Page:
The third thing to think about in terms of fuel is mindful eating.
If you’re eating a balanced diet that’s low in ultra-processed foods, you can rely more on your body’s intuition. You can learn to eat when you’re hungry. You can learn to stop eating when you’re full. You can even learn what types of nutrients your body needs in that moment.
When we eat in a distracted way, whether that’s by watching T.V. or using our phones during a meal, it’s harder to hear the signals our bodies are sending. It’s also harder to get the full enjoyment out of what we eat. It takes more food to derive the same amount of pleasure if we don’t savor it.
For some people, eating more slowly can help. Try putting down your fork and knife between bites. For other people, eating locally helps develop a better relationship with food. I started bowhunting in order to be more connected to the meat that I eat. You don’t have to hunt in order to be fit, of course, but it’s good to know where your food comes from.
I = INNER GAME
Anyone who has achieved a big goal in life knows that success is mostly mental. You can have the best information and strategies in the world, but all of that external stuff doesn’t matter if your inner game isn’t solid. The same is true of getting fit.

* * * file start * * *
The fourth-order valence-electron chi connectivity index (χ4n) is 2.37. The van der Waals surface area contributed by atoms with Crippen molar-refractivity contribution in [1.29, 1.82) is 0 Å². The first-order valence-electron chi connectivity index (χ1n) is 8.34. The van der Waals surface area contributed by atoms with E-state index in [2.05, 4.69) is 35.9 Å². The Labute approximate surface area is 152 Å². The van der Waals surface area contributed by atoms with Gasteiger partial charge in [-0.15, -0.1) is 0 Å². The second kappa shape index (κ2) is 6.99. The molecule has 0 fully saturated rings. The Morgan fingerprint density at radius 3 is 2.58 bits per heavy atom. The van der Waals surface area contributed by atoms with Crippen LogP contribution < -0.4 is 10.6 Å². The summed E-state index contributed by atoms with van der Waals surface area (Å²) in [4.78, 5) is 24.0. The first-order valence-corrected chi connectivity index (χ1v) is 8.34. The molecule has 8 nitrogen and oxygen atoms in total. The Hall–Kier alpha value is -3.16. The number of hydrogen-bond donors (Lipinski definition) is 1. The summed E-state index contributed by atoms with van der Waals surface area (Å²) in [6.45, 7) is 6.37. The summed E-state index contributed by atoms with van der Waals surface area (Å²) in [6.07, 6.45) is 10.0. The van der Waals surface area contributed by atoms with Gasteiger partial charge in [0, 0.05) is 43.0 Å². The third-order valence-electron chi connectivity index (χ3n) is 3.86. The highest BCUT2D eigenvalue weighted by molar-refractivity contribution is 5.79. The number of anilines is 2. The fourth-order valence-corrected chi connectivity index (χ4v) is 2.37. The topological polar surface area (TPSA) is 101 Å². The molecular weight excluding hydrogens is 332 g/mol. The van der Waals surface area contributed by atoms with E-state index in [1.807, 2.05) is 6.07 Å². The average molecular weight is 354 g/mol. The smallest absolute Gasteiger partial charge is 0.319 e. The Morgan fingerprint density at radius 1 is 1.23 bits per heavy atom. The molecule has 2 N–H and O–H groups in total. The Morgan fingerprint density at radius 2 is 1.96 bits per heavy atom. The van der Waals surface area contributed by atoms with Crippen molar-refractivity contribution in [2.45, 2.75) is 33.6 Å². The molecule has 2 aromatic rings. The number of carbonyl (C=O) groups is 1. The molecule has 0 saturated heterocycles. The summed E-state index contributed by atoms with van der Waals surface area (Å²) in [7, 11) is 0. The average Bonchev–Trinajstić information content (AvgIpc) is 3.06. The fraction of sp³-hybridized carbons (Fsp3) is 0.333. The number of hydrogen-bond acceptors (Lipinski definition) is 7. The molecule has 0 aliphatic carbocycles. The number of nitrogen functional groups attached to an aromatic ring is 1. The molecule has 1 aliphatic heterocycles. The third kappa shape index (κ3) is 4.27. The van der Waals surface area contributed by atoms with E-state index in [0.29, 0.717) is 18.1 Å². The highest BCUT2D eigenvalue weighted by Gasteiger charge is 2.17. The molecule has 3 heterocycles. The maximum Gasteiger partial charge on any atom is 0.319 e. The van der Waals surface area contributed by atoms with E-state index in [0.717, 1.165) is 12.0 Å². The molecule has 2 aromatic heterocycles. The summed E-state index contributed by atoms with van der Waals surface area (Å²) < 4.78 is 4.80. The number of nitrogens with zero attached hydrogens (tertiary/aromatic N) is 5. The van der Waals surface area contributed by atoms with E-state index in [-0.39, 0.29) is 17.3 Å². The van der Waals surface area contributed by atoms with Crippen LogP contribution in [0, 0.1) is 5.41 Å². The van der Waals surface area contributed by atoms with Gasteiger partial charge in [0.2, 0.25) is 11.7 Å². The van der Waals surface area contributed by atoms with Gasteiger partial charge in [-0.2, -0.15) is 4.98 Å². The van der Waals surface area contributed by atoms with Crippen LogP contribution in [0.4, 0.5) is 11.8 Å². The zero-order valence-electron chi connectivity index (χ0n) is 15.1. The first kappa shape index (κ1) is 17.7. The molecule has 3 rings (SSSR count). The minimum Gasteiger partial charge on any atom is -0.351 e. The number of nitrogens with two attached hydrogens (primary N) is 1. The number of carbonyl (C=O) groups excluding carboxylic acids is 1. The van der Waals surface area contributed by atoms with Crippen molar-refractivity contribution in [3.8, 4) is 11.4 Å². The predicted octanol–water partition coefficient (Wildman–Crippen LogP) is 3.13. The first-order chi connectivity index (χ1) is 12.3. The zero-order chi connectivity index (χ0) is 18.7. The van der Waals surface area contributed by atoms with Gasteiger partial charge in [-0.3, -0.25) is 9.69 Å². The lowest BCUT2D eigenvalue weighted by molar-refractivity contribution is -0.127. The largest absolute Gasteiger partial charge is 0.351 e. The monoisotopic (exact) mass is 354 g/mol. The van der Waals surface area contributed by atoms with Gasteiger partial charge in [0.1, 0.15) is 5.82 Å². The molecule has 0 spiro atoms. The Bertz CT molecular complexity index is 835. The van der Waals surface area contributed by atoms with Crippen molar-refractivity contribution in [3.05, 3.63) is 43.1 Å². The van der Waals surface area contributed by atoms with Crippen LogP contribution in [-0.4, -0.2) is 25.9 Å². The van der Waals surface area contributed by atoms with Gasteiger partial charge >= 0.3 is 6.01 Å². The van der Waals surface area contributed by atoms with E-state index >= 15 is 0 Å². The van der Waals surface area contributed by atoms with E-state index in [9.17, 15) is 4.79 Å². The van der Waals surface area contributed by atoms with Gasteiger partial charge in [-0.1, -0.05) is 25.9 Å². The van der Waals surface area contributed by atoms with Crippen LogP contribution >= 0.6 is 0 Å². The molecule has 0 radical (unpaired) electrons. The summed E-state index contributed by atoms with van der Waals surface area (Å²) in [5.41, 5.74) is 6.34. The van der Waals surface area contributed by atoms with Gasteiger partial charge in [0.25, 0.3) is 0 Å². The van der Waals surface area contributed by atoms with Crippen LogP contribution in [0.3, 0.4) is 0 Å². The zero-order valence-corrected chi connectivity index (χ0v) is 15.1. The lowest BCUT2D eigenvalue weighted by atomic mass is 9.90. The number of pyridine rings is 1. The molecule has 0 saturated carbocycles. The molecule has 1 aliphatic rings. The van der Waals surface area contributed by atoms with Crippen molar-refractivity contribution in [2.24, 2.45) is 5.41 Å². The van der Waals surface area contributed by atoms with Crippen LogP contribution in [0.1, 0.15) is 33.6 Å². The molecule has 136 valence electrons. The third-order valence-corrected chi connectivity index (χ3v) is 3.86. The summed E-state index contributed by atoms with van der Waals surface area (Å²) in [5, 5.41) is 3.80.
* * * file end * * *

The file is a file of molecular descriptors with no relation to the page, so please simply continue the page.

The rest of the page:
The first part of mastering your inner game is getting quality sleep.
Research shows that when you’re low on sleep, you’re more likely to overeat. Lack of sleep shifts your hormonal balance away from those hormones that promote fullness and towards those that promote hunger. Chronic lack of sleep is linked to an increased risk of heart disease, high blood pressure, and even stroke.
Sleep also affects your ability to function during the day. You’re less productive at work. You’re less effective in the gym. Everything sucks.
One thing you can do to get better sleep is to keep your bedroom as cold and dark as possible. I personally sleep best under the covers, in my boxers, with the A/C set to 64 degrees. I also use light blocking shades and put black electric tape over any electronic readouts or light sources.